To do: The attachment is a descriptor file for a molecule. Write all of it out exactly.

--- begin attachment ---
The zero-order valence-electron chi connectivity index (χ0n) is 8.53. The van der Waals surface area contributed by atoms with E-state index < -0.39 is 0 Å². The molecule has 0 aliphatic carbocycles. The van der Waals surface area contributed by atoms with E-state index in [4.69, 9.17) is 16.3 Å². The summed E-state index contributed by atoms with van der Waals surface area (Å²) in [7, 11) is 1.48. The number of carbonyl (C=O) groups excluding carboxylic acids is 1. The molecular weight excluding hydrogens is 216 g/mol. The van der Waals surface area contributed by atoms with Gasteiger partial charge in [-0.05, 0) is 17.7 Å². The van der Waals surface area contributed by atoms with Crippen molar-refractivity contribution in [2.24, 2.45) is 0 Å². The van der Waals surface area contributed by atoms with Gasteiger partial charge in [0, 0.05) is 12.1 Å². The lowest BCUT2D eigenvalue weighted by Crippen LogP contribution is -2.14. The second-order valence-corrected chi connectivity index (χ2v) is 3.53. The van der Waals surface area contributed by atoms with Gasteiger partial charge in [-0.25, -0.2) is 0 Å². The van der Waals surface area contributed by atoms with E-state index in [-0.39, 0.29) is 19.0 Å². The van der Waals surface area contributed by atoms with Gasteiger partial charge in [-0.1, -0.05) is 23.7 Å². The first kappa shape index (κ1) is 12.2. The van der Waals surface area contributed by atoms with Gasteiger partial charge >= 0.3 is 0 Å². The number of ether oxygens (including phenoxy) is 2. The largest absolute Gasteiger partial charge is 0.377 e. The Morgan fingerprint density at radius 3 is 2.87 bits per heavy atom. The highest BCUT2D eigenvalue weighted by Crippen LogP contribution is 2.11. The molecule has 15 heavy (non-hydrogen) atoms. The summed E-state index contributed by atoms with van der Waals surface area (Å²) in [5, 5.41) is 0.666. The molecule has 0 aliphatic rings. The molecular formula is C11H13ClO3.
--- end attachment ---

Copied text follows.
The zero-order valence-electron chi connectivity index (χ0n) is 8.53. The van der Waals surface area contributed by atoms with E-state index < -0.39 is 0 Å². The molecule has 0 aliphatic carbocycles. The van der Waals surface area contributed by atoms with E-state index in [4.69, 9.17) is 16.3 Å². The summed E-state index contributed by atoms with van der Waals surface area (Å²) in [7, 11) is 1.48. The number of carbonyl (C=O) groups excluding carboxylic acids is 1. The molecular weight excluding hydrogens is 216 g/mol. The van der Waals surface area contributed by atoms with Gasteiger partial charge in [-0.05, 0) is 17.7 Å². The van der Waals surface area contributed by atoms with Crippen molar-refractivity contribution in [2.24, 2.45) is 0 Å². The van der Waals surface area contributed by atoms with Gasteiger partial charge in [0, 0.05) is 12.1 Å². The lowest BCUT2D eigenvalue weighted by Crippen LogP contribution is -2.14. The second-order valence-corrected chi connectivity index (χ2v) is 3.53. The van der Waals surface area contributed by atoms with Gasteiger partial charge in [-0.25, -0.2) is 0 Å². The van der Waals surface area contributed by atoms with E-state index in [-0.39, 0.29) is 19.0 Å². The van der Waals surface area contributed by atoms with Gasteiger partial charge in [-0.1, -0.05) is 23.7 Å². The first kappa shape index (κ1) is 12.2. The van der Waals surface area contributed by atoms with Gasteiger partial charge >= 0.3 is 0 Å². The number of ether oxygens (including phenoxy) is 2. The largest absolute Gasteiger partial charge is 0.377 e. The Morgan fingerprint density at radius 3 is 2.87 bits per heavy atom. The highest BCUT2D eigenvalue weighted by Crippen LogP contribution is 2.11. The molecule has 15 heavy (non-hydrogen) atoms. The summed E-state index contributed by atoms with van der Waals surface area (Å²) in [5, 5.41) is 0.666. The molecule has 0 aliphatic rings. The molecular formula is C11H13ClO3.